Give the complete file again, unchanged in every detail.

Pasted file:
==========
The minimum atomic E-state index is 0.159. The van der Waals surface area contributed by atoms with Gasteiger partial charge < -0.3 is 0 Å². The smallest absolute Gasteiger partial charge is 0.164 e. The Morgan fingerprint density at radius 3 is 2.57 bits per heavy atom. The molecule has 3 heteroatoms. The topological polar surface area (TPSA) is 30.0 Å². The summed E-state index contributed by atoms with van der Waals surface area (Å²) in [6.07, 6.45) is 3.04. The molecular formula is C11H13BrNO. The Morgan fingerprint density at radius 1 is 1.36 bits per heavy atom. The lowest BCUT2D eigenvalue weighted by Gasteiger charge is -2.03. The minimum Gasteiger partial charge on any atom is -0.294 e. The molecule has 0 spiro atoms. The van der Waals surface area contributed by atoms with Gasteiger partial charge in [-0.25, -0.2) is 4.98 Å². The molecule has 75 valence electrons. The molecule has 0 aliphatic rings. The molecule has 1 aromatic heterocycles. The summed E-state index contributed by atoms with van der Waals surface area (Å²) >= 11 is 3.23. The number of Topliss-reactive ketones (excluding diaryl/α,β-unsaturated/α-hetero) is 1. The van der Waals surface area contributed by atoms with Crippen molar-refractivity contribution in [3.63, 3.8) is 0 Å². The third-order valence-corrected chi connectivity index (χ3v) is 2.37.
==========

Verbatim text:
The minimum atomic E-state index is 0.159. The van der Waals surface area contributed by atoms with Gasteiger partial charge < -0.3 is 0 Å². The smallest absolute Gasteiger partial charge is 0.164 e. The Morgan fingerprint density at radius 3 is 2.57 bits per heavy atom. The molecule has 3 heteroatoms. The topological polar surface area (TPSA) is 30.0 Å². The summed E-state index contributed by atoms with van der Waals surface area (Å²) in [6.07, 6.45) is 3.04. The molecular formula is C11H13BrNO. The Morgan fingerprint density at radius 1 is 1.36 bits per heavy atom. The lowest BCUT2D eigenvalue weighted by Gasteiger charge is -2.03. The minimum Gasteiger partial charge on any atom is -0.294 e. The molecule has 0 spiro atoms. The van der Waals surface area contributed by atoms with Gasteiger partial charge in [-0.25, -0.2) is 4.98 Å². The molecule has 75 valence electrons. The molecule has 0 aliphatic rings. The molecule has 1 aromatic heterocycles. The summed E-state index contributed by atoms with van der Waals surface area (Å²) >= 11 is 3.23. The number of Topliss-reactive ketones (excluding diaryl/α,β-unsaturated/α-hetero) is 1. The van der Waals surface area contributed by atoms with Crippen molar-refractivity contribution in [3.63, 3.8) is 0 Å². The third-order valence-corrected chi connectivity index (χ3v) is 2.37.